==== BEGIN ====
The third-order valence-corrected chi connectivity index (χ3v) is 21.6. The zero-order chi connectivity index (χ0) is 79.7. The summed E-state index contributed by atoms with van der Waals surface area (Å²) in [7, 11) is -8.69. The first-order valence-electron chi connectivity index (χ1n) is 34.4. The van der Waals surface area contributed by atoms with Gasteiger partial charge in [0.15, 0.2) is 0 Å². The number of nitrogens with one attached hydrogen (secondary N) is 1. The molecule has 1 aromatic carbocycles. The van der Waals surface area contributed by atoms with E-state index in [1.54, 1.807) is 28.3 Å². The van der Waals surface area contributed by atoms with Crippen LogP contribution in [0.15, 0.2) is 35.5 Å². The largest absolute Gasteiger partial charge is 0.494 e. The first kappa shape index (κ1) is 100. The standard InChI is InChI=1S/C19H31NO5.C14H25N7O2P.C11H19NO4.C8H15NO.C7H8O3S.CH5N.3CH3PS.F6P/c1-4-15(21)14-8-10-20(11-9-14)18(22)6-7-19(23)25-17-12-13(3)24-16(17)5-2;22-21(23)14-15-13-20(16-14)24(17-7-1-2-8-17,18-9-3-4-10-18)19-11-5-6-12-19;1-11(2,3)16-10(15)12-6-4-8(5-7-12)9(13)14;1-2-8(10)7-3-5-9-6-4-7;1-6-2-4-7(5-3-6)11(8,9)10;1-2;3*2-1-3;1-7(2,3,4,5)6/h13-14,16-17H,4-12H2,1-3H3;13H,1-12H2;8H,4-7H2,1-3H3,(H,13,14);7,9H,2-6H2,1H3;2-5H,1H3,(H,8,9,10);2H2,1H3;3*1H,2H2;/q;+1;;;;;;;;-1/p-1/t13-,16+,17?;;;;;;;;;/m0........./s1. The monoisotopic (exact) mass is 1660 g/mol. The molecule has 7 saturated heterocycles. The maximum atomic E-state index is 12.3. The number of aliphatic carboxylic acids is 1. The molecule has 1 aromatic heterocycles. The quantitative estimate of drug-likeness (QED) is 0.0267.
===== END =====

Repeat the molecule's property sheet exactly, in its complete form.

The third-order valence-corrected chi connectivity index (χ3v) is 21.6. The zero-order chi connectivity index (χ0) is 79.7. The summed E-state index contributed by atoms with van der Waals surface area (Å²) in [7, 11) is -8.69. The first-order valence-electron chi connectivity index (χ1n) is 34.4. The van der Waals surface area contributed by atoms with Gasteiger partial charge in [0.15, 0.2) is 0 Å². The number of nitrogens with one attached hydrogen (secondary N) is 1. The molecule has 1 aromatic carbocycles. The van der Waals surface area contributed by atoms with E-state index in [1.54, 1.807) is 28.3 Å². The van der Waals surface area contributed by atoms with Crippen LogP contribution in [0.15, 0.2) is 35.5 Å². The largest absolute Gasteiger partial charge is 0.494 e. The first kappa shape index (κ1) is 100. The standard InChI is InChI=1S/C19H31NO5.C14H25N7O2P.C11H19NO4.C8H15NO.C7H8O3S.CH5N.3CH3PS.F6P/c1-4-15(21)14-8-10-20(11-9-14)18(22)6-7-19(23)25-17-12-13(3)24-16(17)5-2;22-21(23)14-15-13-20(16-14)24(17-7-1-2-8-17,18-9-3-4-10-18)19-11-5-6-12-19;1-11(2,3)16-10(15)12-6-4-8(5-7-12)9(13)14;1-2-8(10)7-3-5-9-6-4-7;1-6-2-4-7(5-3-6)11(8,9)10;1-2;3*2-1-3;1-7(2,3,4,5)6/h13-14,16-17H,4-12H2,1-3H3;13H,1-12H2;8H,4-7H2,1-3H3,(H,13,14);7,9H,2-6H2,1H3;2-5H,1H3,(H,8,9,10);2H2,1H3;3*1H,2H2;/q;+1;;;;;;;;-1/p-1/t13-,16+,17?;;;;;;;;;/m0........./s1. The monoisotopic (exact) mass is 1660 g/mol. The molecule has 7 saturated heterocycles. The maximum atomic E-state index is 12.3. The number of aliphatic carboxylic acids is 1. The molecule has 1 aromatic heterocycles. The quantitative estimate of drug-likeness (QED) is 0.0267.